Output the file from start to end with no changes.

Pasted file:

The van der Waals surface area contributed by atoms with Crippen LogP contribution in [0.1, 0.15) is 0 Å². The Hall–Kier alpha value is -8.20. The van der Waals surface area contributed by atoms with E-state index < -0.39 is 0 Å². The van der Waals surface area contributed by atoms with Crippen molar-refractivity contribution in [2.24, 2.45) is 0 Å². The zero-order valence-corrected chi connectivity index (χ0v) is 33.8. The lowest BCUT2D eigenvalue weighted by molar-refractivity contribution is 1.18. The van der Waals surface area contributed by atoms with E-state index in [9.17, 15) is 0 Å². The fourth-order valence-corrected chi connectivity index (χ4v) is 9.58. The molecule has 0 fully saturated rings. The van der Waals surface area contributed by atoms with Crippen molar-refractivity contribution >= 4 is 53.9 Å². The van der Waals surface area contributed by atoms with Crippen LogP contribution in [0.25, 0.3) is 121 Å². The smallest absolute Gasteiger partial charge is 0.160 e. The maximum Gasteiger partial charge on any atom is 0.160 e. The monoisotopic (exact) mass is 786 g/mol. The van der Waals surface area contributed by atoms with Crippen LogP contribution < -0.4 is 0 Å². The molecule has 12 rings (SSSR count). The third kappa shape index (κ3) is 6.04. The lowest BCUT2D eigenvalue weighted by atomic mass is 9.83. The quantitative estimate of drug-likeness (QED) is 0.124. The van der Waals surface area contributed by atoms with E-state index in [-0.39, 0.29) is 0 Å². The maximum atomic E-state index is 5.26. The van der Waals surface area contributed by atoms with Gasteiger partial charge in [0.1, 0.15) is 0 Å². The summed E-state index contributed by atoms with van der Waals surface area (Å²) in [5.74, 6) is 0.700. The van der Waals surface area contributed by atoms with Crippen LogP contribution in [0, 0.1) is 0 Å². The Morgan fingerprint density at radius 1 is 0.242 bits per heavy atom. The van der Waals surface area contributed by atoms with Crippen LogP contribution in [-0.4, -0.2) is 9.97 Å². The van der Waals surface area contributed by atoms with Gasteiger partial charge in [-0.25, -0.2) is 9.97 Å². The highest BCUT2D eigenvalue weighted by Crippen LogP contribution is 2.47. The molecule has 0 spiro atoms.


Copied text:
The van der Waals surface area contributed by atoms with Crippen LogP contribution in [0.1, 0.15) is 0 Å². The Hall–Kier alpha value is -8.20. The van der Waals surface area contributed by atoms with E-state index < -0.39 is 0 Å². The van der Waals surface area contributed by atoms with Crippen molar-refractivity contribution in [2.24, 2.45) is 0 Å². The zero-order valence-corrected chi connectivity index (χ0v) is 33.8. The lowest BCUT2D eigenvalue weighted by molar-refractivity contribution is 1.18. The van der Waals surface area contributed by atoms with E-state index in [9.17, 15) is 0 Å². The fourth-order valence-corrected chi connectivity index (χ4v) is 9.58. The molecule has 0 fully saturated rings. The van der Waals surface area contributed by atoms with Crippen molar-refractivity contribution >= 4 is 53.9 Å². The van der Waals surface area contributed by atoms with Crippen LogP contribution in [0.25, 0.3) is 121 Å². The smallest absolute Gasteiger partial charge is 0.160 e. The maximum Gasteiger partial charge on any atom is 0.160 e. The monoisotopic (exact) mass is 786 g/mol. The van der Waals surface area contributed by atoms with Crippen LogP contribution < -0.4 is 0 Å². The molecule has 12 rings (SSSR count). The third kappa shape index (κ3) is 6.04. The lowest BCUT2D eigenvalue weighted by atomic mass is 9.83. The quantitative estimate of drug-likeness (QED) is 0.124. The van der Waals surface area contributed by atoms with E-state index in [-0.39, 0.29) is 0 Å². The maximum atomic E-state index is 5.26. The van der Waals surface area contributed by atoms with Gasteiger partial charge in [0.1, 0.15) is 0 Å². The summed E-state index contributed by atoms with van der Waals surface area (Å²) in [5.74, 6) is 0.700. The van der Waals surface area contributed by atoms with Crippen LogP contribution in [0, 0.1) is 0 Å². The Morgan fingerprint density at radius 1 is 0.242 bits per heavy atom. The van der Waals surface area contributed by atoms with Crippen LogP contribution in [-0.4, -0.2) is 9.97 Å². The van der Waals surface area contributed by atoms with Gasteiger partial charge in [-0.25, -0.2) is 9.97 Å². The highest BCUT2D eigenvalue weighted by Crippen LogP contribution is 2.47. The molecule has 0 spiro atoms.